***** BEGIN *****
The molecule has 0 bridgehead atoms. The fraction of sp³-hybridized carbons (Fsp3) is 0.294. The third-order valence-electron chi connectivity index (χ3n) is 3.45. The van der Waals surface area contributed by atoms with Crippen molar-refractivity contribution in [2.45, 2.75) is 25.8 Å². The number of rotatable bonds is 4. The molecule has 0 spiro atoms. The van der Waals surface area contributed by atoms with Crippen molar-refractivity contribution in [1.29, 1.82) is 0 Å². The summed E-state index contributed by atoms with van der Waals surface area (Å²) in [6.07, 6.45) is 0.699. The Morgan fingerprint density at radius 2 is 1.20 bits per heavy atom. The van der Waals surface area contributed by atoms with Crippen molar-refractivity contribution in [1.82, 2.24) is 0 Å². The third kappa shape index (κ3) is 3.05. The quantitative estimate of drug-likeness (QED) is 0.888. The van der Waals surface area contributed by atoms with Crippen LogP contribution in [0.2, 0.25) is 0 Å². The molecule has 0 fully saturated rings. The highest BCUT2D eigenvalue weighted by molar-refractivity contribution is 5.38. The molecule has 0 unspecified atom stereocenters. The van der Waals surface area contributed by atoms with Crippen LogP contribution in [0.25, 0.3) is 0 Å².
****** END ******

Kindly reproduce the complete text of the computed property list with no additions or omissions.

The molecule has 0 bridgehead atoms. The fraction of sp³-hybridized carbons (Fsp3) is 0.294. The third-order valence-electron chi connectivity index (χ3n) is 3.45. The van der Waals surface area contributed by atoms with Crippen molar-refractivity contribution in [2.45, 2.75) is 25.8 Å². The number of rotatable bonds is 4. The molecule has 0 spiro atoms. The van der Waals surface area contributed by atoms with Crippen molar-refractivity contribution in [1.29, 1.82) is 0 Å². The summed E-state index contributed by atoms with van der Waals surface area (Å²) in [6.07, 6.45) is 0.699. The Morgan fingerprint density at radius 2 is 1.20 bits per heavy atom. The van der Waals surface area contributed by atoms with Crippen molar-refractivity contribution in [1.82, 2.24) is 0 Å². The third kappa shape index (κ3) is 3.05. The quantitative estimate of drug-likeness (QED) is 0.888. The van der Waals surface area contributed by atoms with Crippen LogP contribution in [0.2, 0.25) is 0 Å². The molecule has 0 fully saturated rings. The highest BCUT2D eigenvalue weighted by molar-refractivity contribution is 5.38. The molecule has 0 unspecified atom stereocenters. The van der Waals surface area contributed by atoms with Crippen LogP contribution in [0.25, 0.3) is 0 Å².